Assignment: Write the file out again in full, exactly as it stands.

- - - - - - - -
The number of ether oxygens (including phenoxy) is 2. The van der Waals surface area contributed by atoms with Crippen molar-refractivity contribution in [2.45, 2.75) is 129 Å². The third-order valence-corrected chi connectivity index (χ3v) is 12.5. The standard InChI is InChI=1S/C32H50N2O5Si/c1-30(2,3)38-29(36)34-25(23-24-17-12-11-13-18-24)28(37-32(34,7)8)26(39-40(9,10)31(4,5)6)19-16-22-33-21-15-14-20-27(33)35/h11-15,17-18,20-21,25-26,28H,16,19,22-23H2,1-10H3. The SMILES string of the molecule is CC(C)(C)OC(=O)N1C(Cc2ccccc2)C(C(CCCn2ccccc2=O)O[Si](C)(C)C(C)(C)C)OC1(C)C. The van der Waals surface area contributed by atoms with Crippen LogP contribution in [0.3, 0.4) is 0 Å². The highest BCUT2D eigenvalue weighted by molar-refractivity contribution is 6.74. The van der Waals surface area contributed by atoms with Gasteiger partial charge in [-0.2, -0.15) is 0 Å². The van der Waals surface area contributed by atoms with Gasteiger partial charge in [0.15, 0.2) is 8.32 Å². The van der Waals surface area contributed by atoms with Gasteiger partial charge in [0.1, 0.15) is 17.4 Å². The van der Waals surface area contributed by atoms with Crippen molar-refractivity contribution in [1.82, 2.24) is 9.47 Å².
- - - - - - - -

The number of ether oxygens (including phenoxy) is 2. The van der Waals surface area contributed by atoms with Crippen molar-refractivity contribution in [2.45, 2.75) is 129 Å². The third-order valence-corrected chi connectivity index (χ3v) is 12.5. The standard InChI is InChI=1S/C32H50N2O5Si/c1-30(2,3)38-29(36)34-25(23-24-17-12-11-13-18-24)28(37-32(34,7)8)26(39-40(9,10)31(4,5)6)19-16-22-33-21-15-14-20-27(33)35/h11-15,17-18,20-21,25-26,28H,16,19,22-23H2,1-10H3. The SMILES string of the molecule is CC(C)(C)OC(=O)N1C(Cc2ccccc2)C(C(CCCn2ccccc2=O)O[Si](C)(C)C(C)(C)C)OC1(C)C. The van der Waals surface area contributed by atoms with Crippen LogP contribution in [0.3, 0.4) is 0 Å². The highest BCUT2D eigenvalue weighted by molar-refractivity contribution is 6.74. The van der Waals surface area contributed by atoms with Gasteiger partial charge in [-0.2, -0.15) is 0 Å². The van der Waals surface area contributed by atoms with Gasteiger partial charge in [0.15, 0.2) is 8.32 Å². The van der Waals surface area contributed by atoms with Gasteiger partial charge in [0.1, 0.15) is 17.4 Å². The van der Waals surface area contributed by atoms with Crippen molar-refractivity contribution in [1.82, 2.24) is 9.47 Å².